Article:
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The global spread of COVID-19 has quickly reminded the world how connected all our fates are. One response is an impulse to place blame on other countries. But, as a team of public health scholars wrote for the Journal of International Affairs last fall, a rich nation like the United States could use its power and influence to assist other nations in preventing and limiting pandemic events.

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“The oft-repeated reality that diseases know no borders reveals why an approach rooted in international solidarity and multilateralism is needed,” they write.

Writing before the spread of the novel coronavirus, the authors note that the world’s most deadly infectious diseases—HIV, tuberculosis, and malaria—killed almost 3 million people in 2018. And funding to address them has stalled or declined.

Meanwhile, the number of countries reporting disease outbreaks each year—which had been on the decline from 1995 through 2010—has risen dramatically over the last decade to its highest point in at least a quarter century. Climate change, globalization, urbanization, migration, conflict, and antimicrobial resistance have all contributed to that shift and show no signs of letting up. For example, death rates from dengue have risen as warming temperatures allow the mosquitoes that spread the disease to reach more people. More climate-driven storms and flooding also mean more people are being exposed to water-borne diseases like cholera.

“By 2060, up to 400 million people could be affected by extreme flooding events, with associated risks of infectious disease,” the authors write.

By the end of the century, hundreds of millions of people may face displacement—increasing the spread of disease as vulnerable populations move from one place to another.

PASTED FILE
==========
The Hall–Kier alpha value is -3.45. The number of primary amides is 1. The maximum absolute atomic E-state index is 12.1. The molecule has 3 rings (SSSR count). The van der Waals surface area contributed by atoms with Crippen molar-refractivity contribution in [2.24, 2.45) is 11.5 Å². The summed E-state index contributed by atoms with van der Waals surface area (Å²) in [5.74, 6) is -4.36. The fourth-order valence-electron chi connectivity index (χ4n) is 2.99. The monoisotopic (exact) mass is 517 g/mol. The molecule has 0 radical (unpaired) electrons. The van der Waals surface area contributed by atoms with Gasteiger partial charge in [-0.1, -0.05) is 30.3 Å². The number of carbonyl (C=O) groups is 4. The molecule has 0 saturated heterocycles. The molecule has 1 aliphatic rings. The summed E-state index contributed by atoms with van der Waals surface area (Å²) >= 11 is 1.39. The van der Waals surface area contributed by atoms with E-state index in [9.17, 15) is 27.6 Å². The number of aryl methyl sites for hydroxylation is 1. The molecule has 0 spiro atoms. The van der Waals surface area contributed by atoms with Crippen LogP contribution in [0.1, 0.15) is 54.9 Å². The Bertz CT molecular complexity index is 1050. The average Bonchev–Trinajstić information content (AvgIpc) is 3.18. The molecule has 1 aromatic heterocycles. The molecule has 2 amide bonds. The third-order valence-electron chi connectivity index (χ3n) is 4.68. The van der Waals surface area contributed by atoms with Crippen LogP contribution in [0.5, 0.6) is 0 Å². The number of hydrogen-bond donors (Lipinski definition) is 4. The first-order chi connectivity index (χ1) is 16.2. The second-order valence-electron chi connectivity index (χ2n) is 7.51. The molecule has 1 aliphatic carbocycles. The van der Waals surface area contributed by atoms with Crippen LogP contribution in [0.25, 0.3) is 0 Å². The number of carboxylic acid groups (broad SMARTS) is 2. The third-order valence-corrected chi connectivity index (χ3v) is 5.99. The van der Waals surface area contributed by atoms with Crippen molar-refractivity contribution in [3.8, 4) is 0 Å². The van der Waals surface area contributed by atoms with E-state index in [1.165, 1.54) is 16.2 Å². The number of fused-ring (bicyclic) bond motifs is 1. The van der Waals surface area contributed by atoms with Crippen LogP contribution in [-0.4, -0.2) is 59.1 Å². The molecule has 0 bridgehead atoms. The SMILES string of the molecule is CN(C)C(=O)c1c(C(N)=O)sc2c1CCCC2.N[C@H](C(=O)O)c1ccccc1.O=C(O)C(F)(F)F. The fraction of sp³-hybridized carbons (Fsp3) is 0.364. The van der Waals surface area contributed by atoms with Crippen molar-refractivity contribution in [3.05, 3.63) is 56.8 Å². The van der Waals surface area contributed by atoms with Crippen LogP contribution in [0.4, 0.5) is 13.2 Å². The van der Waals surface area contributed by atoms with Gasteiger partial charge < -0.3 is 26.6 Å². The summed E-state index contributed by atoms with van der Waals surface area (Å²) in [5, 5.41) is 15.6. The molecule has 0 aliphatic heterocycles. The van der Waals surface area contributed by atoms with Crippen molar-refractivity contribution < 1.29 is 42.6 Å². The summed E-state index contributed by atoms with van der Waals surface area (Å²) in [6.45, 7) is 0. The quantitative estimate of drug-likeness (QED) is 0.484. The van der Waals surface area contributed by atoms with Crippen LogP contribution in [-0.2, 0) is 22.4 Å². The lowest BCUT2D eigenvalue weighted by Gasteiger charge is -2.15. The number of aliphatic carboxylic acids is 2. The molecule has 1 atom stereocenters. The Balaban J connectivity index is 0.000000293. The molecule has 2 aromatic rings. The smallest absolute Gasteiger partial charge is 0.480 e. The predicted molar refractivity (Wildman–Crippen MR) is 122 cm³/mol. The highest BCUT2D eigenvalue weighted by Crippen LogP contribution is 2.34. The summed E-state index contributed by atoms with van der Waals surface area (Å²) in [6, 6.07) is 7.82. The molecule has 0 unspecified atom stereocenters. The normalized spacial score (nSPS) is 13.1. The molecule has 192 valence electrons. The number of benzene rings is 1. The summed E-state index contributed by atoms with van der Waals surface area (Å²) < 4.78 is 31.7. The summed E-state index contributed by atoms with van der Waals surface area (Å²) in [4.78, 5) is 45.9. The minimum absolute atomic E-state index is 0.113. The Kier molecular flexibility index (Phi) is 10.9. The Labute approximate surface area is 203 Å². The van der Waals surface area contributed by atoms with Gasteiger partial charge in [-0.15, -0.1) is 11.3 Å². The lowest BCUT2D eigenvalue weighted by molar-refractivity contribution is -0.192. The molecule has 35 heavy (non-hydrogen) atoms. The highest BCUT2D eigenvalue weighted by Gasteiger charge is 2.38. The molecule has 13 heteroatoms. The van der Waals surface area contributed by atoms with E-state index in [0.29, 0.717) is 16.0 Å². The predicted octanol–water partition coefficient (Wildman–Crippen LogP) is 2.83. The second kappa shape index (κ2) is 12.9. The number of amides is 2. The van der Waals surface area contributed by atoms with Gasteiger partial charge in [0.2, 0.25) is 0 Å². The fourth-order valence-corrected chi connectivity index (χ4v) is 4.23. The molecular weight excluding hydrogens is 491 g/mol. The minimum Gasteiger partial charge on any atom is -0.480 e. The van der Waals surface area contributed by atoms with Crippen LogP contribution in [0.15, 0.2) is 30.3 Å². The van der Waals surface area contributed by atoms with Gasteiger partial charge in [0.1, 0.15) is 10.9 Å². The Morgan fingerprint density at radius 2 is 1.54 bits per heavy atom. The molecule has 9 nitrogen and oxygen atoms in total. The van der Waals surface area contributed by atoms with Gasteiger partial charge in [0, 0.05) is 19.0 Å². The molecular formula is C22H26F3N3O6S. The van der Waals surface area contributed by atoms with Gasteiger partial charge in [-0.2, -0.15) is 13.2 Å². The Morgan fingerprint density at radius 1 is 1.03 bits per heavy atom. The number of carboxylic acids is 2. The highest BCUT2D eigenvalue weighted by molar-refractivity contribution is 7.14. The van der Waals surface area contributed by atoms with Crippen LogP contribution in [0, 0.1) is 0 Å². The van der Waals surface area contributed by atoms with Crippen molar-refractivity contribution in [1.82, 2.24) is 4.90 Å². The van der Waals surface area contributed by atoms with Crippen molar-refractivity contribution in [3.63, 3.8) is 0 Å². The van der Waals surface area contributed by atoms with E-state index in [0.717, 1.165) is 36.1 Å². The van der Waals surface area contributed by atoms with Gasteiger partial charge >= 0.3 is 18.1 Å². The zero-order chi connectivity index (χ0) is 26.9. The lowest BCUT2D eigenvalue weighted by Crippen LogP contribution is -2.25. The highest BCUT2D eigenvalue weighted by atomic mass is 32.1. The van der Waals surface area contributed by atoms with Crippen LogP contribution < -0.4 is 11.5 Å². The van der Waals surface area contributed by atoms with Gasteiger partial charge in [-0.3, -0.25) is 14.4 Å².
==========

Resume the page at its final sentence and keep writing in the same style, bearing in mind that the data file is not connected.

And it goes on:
To fight and prevent pandemics, the authors suggest, the U.S. should increase funding for proven efforts and encourage other countries to adopt more effective policies. Specifically targeted programs—for example, efforts to train field epidemiologists in vulnerable places—can be highly effective. They argue that the nation must also work to minimize climate change and target aid to areas projected to face its most severe effects. It could also restore funding that the Trump administration has cut for health sector adaptation through the international Green Climate Fund.

Even putting humanitarian questions aside, the authors argue that directing more money into fighting global pandemics makes sense on a purely economic level. Every dollar spent on these efforts is likely to generate returns of $17 to $20.

And yet, globally, the gap between available and needed funding to fight pandemics is $23 billion to $35 billion per year. In 2019, however, only 0.19 percent of the U.S. federal budget—$8.86 billion—went to these programs. The authors write that presidential leadership could change this. The administration of George W. Bush increased the funding significantly, but, since then, it’s risen only incrementally.

Today, like never before, the U.S. public and officials are focused on the dangers of infectious illness. Our response should not just attempt to address the current domestic crisis but to build the global structures necessary to prevent and respond to future pandemics.


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Journal of International Affairs, Vol. 73, No. 1, CLIMATE DISRUPTION (Fall 2019/Winter 2020), pp. 49-68
Journal of International Affairs Editorial Board